Road gang near Sydney

A road gang in the bush near Sydney, c.1835. (National Library of Australia)

“Now, wait up a moment,” thought I there was such a strong background for developing the life style of Australia, mustn’t there have been something similar for those parts of colonial America that formerly had harbored the bankrupts and the convicts?” I remembered reading in the National Geographic that even in the middle of the 17th century, after many early inhabitants of Jamestown had died from malaria and other swamp-country diseases, or removed to Williamsburg, troops drummed the laborers from barracks to fields and woods to labor, back for a midday meal, thence to the fields and woods, and finally each day back to the barracks for food and sleep — certainly not a picture of the lives of free-born Englishmen. How many of our own early settlers, then, had been transported from England? How much of the character of our own early colonials had been molded from such a background?

As a matter of fact, I have frequently wondered what forces had shaped the common man to follow the leadership in rebellion. There was, indeed, a sense of independence in frontier life. That England economized by allowing — indeed, even encouraging! — colonists to bear arms to defend themselves on the frontier (France had kept troops for this purpose, so that the peasant farmer immigrants had not developed this arms-bearing tradition.) — had produced an armed citizenry. But these elements could not entirely have shaped the reason for rebellion, although they did document one reason for its success.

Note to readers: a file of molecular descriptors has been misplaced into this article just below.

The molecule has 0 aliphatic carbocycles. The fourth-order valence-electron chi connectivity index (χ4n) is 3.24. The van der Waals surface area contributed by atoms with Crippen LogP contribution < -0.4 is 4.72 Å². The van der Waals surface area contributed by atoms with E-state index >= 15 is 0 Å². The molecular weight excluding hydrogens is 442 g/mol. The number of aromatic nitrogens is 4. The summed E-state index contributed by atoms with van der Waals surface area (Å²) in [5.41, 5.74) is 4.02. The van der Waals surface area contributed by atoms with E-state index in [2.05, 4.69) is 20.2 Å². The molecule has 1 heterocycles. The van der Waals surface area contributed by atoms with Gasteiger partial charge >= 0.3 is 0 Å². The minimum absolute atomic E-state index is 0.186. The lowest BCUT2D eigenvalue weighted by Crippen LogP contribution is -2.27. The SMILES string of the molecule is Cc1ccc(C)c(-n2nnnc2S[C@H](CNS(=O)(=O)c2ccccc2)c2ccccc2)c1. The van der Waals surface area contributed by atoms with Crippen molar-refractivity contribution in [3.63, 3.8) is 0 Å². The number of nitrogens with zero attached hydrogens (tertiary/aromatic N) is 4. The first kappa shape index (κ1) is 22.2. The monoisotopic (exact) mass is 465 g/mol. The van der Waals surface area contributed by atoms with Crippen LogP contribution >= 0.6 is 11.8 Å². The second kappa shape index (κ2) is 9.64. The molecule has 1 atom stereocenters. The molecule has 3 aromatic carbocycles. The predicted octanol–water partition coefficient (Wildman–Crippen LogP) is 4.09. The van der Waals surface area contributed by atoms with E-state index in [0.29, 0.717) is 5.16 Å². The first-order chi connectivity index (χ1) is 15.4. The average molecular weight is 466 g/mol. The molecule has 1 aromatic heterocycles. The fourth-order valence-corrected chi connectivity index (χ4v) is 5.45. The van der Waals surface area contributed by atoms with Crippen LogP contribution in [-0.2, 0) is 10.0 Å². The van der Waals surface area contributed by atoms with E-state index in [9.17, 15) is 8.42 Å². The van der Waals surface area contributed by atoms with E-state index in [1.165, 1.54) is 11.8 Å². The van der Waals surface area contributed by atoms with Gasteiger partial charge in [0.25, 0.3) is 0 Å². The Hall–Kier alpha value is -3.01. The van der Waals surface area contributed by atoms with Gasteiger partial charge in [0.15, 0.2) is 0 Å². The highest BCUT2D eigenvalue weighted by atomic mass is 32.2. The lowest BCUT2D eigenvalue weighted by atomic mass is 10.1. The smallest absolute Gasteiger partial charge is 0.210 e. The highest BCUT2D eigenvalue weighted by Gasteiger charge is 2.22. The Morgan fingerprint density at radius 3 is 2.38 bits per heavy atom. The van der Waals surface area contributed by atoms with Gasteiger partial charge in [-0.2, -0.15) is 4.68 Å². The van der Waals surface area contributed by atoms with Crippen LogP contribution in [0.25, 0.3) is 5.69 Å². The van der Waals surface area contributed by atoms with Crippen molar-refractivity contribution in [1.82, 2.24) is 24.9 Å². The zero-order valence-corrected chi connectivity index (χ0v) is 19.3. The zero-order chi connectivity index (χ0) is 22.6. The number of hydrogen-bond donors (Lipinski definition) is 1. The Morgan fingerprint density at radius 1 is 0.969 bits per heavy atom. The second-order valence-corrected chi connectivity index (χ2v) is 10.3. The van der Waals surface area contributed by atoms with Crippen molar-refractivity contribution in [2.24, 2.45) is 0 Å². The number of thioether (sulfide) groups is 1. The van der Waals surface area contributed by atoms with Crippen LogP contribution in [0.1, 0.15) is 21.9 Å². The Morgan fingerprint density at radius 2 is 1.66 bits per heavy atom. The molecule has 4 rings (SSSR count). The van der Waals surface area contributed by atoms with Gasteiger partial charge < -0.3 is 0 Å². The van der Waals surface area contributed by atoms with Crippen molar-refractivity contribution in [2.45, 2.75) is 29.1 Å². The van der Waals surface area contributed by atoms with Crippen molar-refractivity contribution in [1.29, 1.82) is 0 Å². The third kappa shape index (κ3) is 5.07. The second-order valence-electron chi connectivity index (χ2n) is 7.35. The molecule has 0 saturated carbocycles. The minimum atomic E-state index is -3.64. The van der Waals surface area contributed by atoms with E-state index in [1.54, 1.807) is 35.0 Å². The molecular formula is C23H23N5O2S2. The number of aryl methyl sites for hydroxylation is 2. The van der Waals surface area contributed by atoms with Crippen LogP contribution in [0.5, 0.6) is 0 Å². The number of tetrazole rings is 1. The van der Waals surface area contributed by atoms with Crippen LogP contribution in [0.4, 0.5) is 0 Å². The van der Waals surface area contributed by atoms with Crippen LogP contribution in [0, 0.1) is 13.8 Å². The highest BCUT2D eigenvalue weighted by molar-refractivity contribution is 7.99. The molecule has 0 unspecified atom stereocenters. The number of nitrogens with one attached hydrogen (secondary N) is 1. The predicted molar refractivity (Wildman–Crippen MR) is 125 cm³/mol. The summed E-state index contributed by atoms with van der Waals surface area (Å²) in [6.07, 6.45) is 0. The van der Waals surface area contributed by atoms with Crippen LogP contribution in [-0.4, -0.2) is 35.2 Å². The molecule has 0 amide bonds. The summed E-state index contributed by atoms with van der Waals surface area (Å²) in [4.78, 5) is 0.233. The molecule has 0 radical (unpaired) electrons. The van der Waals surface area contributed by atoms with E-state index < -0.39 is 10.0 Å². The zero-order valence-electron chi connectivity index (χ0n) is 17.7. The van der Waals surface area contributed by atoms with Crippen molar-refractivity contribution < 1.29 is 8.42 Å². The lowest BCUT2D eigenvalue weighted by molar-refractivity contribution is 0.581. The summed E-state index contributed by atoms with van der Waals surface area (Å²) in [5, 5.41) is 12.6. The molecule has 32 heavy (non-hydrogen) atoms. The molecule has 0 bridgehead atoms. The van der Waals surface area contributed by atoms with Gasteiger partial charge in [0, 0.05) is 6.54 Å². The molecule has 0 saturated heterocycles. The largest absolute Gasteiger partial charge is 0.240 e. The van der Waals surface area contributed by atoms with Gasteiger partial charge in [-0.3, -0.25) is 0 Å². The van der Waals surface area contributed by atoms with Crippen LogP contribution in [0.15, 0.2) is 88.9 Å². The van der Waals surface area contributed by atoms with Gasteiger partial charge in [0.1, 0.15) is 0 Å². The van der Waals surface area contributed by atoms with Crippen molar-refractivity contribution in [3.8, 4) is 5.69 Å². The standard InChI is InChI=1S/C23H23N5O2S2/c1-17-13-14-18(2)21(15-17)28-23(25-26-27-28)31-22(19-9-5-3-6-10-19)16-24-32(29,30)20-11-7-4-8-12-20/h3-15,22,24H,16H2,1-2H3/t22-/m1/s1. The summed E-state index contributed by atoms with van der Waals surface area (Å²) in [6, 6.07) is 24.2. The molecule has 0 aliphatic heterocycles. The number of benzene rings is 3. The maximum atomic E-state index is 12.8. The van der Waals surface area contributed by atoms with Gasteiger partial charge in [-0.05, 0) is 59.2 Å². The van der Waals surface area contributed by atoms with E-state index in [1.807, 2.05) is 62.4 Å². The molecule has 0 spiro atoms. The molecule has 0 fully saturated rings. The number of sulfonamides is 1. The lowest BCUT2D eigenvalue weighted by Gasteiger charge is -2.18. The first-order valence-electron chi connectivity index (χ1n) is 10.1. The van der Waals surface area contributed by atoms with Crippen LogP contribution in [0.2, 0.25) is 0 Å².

Convict labors in Australia in the early 20th century.

There were, of course, many whose memories of England were not of the happiest — people who had left religious oppression to fashion their own lives according to their beliefs, and others who had left under duress, as indentured servants, bondspeople, bankrupts or as convicts. Complete independence from a stern mother may have seemed to be a desirable goal.

Is it possible that we see pressures that could have played a part in setting the stage for the beginning of the American Revolution and then providing the impetus for seeing it to its sometimes almost impossible conclusion? Do we see England’s safety valve blown off, only to be replaced by another in Australia? We do in fact see this vast subcontinent starting its national life as a penal colony of Great Britain. And, looking at common factors in our backgrounds, we descendants of the Founders and Patriots of America and Sons of the American Revolution can now see an historical link between the two countries that has been passed over too lightly.

It is interesting to note that a Chapter of the Daughters of the American Revolution has been formed recently in Sydney, Australia.